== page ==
New Casinos May Be Bad Luck For Atlantic City
Gamblers in Pennsylvania are now able to play blackjack, craps and poker without crossing the state line.
Casinos up and down the East Coast are adding table games, and industry experts say the growing competition is another bad break for Atlantic City.
For most of the 20th century, if you wanted to gamble in a casino, you had to go to Nevada. Then Atlantic City casinos opened in the 1970s. Now, it seems like every state wants to get into the game -- even Delaware. A new poker room opened last month at Delaware Park in Wilmington.
"I played a lot of places, all around the country: Vegas, Atlantic City, St. Louis. But this works," says gambler Vince Caesar.
From the day it opened, it was packed with players like Caesar and Joe Fallows, who no longer have to drive an hour or two to New Jersey to find a game.
"Atlantic City's going to feel it. They're going to definitely feel it. There's so many regulars I see in here right now," Fallows says. "And on a Friday, Saturday, they don't have enough tables."
A Limited Pool Of Customers
Delaware Park hasn't been shy about luring players from neighboring states. In fact, it's been touting its new table games with a flurry of ads and billboards.
Andrew Gentile, Delaware Park's general manager, says while poker isn't as profitable as slots, he hopes table games will bring in new business.
"It's an extremely competitive marketplace right now. And everybody's got to get out there just to protect their own share," he says. "Slots players typically are female, 45 and older. The poker player is predominantly male, and a lot of retirees. You're also seeing a lot of that younger generation that grew up in the last 10 years watching the World Series of Poker on ESPN."
But soon, those younger players will have even more choices. Casinos in Pennsylvania will start offering table games this month. Massachusetts is expected to legalize them, too.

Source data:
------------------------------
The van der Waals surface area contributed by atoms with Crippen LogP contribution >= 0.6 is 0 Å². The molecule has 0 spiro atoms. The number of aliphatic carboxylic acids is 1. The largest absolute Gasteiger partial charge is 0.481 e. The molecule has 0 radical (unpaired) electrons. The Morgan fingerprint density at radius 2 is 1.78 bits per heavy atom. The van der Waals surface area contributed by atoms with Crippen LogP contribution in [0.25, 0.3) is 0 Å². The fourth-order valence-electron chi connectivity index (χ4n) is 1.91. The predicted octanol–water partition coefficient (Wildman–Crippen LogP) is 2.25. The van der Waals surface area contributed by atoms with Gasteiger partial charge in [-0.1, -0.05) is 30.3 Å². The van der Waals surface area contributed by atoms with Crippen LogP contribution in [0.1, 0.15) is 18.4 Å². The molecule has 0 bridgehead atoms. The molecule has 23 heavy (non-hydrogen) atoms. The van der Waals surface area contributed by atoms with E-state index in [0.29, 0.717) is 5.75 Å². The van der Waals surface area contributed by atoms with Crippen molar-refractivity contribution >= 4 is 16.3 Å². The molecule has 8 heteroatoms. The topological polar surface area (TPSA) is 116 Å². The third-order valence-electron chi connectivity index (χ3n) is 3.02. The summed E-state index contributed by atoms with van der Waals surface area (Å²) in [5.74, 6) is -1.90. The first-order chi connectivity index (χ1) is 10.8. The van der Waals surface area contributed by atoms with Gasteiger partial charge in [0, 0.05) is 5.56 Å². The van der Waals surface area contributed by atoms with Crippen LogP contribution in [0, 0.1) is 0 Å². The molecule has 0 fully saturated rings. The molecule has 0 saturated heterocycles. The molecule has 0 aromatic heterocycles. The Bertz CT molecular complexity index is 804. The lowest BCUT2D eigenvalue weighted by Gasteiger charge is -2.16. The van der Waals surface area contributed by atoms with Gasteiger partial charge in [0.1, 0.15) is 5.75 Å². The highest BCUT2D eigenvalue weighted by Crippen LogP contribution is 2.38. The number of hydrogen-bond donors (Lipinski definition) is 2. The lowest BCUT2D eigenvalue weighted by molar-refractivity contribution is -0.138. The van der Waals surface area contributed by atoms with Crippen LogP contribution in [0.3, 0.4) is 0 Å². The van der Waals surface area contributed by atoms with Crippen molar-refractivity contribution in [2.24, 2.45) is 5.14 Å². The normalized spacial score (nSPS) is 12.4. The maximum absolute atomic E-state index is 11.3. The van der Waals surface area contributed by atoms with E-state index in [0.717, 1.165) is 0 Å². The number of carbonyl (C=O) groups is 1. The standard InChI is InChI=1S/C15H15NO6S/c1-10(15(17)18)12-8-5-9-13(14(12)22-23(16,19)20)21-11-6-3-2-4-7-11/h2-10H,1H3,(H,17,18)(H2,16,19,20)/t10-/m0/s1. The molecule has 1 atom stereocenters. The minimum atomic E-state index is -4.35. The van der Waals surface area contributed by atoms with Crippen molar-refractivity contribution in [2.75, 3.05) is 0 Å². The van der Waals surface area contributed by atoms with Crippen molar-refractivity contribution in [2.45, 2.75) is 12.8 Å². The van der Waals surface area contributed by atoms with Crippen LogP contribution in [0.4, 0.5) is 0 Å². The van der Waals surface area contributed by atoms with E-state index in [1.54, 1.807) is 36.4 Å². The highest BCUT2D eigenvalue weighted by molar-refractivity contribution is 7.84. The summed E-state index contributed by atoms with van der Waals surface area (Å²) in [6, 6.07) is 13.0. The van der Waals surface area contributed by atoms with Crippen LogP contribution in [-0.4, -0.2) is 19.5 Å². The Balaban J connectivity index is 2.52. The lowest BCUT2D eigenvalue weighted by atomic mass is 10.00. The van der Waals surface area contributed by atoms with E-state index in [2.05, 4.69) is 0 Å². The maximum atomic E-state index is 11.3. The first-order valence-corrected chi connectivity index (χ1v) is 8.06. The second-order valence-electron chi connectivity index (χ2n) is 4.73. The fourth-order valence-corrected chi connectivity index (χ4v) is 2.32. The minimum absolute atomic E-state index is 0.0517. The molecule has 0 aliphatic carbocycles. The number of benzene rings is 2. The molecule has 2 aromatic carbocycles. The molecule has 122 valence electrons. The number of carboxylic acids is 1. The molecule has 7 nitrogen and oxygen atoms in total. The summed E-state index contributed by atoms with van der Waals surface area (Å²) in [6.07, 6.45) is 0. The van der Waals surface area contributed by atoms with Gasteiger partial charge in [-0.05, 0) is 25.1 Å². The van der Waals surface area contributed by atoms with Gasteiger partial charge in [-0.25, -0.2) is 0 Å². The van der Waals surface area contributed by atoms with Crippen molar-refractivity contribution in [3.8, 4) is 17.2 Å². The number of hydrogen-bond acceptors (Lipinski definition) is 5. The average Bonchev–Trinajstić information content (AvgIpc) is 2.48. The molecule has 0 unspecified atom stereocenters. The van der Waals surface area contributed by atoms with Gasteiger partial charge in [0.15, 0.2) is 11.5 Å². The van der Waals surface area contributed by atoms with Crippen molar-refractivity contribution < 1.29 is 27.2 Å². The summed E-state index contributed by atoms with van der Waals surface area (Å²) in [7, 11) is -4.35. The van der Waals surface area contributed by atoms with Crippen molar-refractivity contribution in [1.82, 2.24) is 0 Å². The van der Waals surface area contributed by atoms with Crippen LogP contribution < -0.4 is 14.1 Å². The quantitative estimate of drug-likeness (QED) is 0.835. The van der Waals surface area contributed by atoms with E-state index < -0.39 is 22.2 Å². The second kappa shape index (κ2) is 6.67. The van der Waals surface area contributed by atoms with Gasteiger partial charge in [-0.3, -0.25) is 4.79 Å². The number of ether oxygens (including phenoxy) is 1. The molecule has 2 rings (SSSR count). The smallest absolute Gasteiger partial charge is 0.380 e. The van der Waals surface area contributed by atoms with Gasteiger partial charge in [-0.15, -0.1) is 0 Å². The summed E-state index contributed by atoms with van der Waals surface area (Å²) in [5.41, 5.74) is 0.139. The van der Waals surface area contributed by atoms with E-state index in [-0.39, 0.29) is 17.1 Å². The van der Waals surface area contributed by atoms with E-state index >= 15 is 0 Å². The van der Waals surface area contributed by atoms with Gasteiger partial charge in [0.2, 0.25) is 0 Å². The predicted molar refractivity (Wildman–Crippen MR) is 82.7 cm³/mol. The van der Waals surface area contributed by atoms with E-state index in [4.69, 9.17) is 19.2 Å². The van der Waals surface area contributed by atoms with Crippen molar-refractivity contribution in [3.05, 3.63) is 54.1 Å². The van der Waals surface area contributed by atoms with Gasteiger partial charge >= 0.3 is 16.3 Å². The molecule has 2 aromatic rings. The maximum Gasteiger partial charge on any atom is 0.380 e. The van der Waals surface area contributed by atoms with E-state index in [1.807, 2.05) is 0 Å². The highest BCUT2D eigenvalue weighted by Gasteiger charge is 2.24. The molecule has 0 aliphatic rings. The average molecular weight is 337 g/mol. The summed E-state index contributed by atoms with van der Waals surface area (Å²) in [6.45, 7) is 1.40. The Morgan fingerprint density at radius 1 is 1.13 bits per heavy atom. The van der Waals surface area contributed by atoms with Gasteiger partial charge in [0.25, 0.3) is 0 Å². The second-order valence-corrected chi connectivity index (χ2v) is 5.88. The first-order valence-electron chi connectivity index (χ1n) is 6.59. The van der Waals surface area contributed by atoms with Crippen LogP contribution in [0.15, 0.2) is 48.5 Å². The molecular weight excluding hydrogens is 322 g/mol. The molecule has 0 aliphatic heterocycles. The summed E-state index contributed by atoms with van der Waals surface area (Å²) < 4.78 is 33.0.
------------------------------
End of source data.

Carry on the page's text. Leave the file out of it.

Creighton University economist Ernie Goss says the motivation for state governments is pretty obvious. "It's a way of getting tax revenues at a very fast clip," he says. "So there's a real, real incentive on the side of the state, on the side of the city to approve casinos."
But as states continue to legalize gambling, Goss says casinos find themselves fighting for a limited pool of customers. "To some degree, you're going to cannibalize casinos in other states," he says. "The industry is going to get much more competitive, particularly in the northeast portion of the U.S."
Atlantic City's Lone Bright Spot: The Borgata
For New Jersey, the timing couldn't be worse. The recession -- coupled with increased slots competition from Pennsylvania -- has already pushed revenues at all Atlantic City casinos down for two years in a row.
"People are spending less. So while they may be coming to Atlantic City -- and we know that they are coming because our room nights are up -- they're being more careful about how they spend their money," says Linda Kassekert, who heads the New Jersey Casino Control Commission.
Pretty much the lone bright spot for Atlantic City has been the Borgata. In a town with a bit of a reputation for seediness, the Borgata offers high-end shopping and restaurants. That's why senior vice president Joe Lupo says he's not so worried about new competition from other states.
"It's the fine dining we have at Borgata, it's the entertainment program, the spa -- it's those other amenities that I think turned Las Vegas into the gambling mecca," he says. "I think you're slowly seeing non-gaming revenue slowly increase here in Atlantic City."
For Atlantic City to compete with more convenient options, other casinos in town will likely have to follow the upscale Las Vegas model. But the recession has made that tougher, too. A few years ago, investors were ready to bet $10 billion on casino projects.
Now those construction cranes stand idle, while Atlantic City waits for its luck to turn.
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